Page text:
Our writers, thinkers and politicians have always spoken about two Indias— one that lives in our cities and the other in our villages. Both are integral to the nation yet are deeply divided in culture, income, technology, and access to resources. The technological gap, however, is gradually fading thanks to a digital revolution bubbling at the heart of our nation. According to a 2022 study by Nielsen, rural India's internet presence is 20 percent higher than urban India.
The penetration of smartphones, UPI [Unified Payments Interface], and government schemes such as the Pradhan Mantri Gramin Digital Saksharta Abhiyan, have enabled Internet access in remote parts of our country. As a result, untapped human potential is finding space to realise itself. Numerous corporates, non-profits, and educational startups are reaching rural India with skill training, health and nutrition awareness, self-help group (SHG) empowerment programs, and more, by leveraging video conferencing and other technological platforms.
I share a few key sectors that are enabling rural populations with opportunities for a better tomorrow.
The Indian edtech market is gaining a strong foothold. The heart-warming story of Ranjitsinh Disale, a government schoolteacher in Maharashtra and winner of the $1 million Global Teacher Prize, is particularly poignant. Disale revolutionised the use of QR codes in textbooks by embedding them with audio poems, video lectures, assignments, and more, allowing students to access an interactive school environment, especially for girls, on days they missed school. As a result, the Ministry of Education soon announced that all NCERT textbooks would embed QR codes. Similarly, the Indian government has also introduced free digital e-learning platforms such as Diksha and E-Pathshala. Diksha offers engaging learning material, relevant to the prescribed school curriculum, to teachers, students and parents. Similarly, E-Pathshala, developed by NCERT hosts educational e-resources including textbooks, audio, video, periodicals and a variety of print and non-print materials through website and mobile app. Collectively the available apps offer host explanation videos, e-books, interactive lessons, in 12 to 15 Indian languages. This is a significant step towards better and more inclusive education.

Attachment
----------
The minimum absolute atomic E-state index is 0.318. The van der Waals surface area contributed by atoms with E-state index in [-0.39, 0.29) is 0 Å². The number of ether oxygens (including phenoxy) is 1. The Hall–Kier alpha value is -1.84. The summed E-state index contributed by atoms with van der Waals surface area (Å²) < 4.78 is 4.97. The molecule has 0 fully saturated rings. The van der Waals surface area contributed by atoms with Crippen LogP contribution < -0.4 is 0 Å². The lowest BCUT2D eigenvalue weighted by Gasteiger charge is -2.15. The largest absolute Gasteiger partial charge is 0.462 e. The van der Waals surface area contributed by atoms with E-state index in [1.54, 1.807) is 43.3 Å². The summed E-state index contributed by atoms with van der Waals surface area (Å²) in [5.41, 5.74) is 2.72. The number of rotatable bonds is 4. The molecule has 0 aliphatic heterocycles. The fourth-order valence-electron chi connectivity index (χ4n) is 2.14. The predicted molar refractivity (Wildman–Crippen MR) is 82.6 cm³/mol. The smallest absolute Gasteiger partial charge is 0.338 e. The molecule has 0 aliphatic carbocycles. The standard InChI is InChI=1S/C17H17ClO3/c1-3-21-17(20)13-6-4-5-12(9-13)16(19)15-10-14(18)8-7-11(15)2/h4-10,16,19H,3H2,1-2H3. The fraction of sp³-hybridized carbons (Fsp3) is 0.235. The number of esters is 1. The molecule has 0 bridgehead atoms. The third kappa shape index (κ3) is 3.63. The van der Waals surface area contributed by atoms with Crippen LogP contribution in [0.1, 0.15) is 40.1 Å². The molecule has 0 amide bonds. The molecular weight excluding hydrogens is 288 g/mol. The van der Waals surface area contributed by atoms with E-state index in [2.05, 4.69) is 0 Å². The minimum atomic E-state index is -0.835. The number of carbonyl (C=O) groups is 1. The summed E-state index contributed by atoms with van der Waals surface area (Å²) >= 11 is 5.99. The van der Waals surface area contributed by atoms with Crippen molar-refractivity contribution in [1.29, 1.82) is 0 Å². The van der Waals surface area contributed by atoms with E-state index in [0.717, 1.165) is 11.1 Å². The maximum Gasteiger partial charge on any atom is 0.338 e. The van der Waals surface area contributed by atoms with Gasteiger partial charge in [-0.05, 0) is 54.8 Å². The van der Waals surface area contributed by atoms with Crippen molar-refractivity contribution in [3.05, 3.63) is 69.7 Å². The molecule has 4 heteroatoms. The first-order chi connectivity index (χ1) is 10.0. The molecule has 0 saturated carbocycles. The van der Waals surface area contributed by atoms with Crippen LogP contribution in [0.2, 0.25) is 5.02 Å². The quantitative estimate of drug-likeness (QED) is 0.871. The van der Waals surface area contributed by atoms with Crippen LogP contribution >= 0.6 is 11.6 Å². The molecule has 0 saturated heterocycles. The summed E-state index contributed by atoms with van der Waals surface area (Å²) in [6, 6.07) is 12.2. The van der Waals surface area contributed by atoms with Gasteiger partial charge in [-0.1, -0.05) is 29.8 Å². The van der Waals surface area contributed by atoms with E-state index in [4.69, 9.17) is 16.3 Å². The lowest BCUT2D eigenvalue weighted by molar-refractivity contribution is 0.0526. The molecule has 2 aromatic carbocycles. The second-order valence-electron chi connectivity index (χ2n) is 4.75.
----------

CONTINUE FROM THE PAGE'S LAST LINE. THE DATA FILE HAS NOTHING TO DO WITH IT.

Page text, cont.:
The healthtech market will likely be worth $50 billion by 2033 (RBSA Advisors Report). It is a sector that uses the agency of NGOs, the private sector and government initiatives through a competent network of ASHA workers. The eSanjeevani app (a national browser-based application facilitating doctor-to-doctor and patient-to-doctor tele-consultations) has facilitated over five million tele-consultations and was a boon during the pandemic, especially in rural areas. Through eSanjeevani OPD, one can seek medical advice as well as medication through audio and video. The Since the pandemic, a few NGOs have built effective virtual clinics to cater to antenatal and pediatric care after hospitals were converted to Covid-19 care centers. In addition, startups' digitisation of single medical stores enables patients in remote areas to access medicines outside their village limits.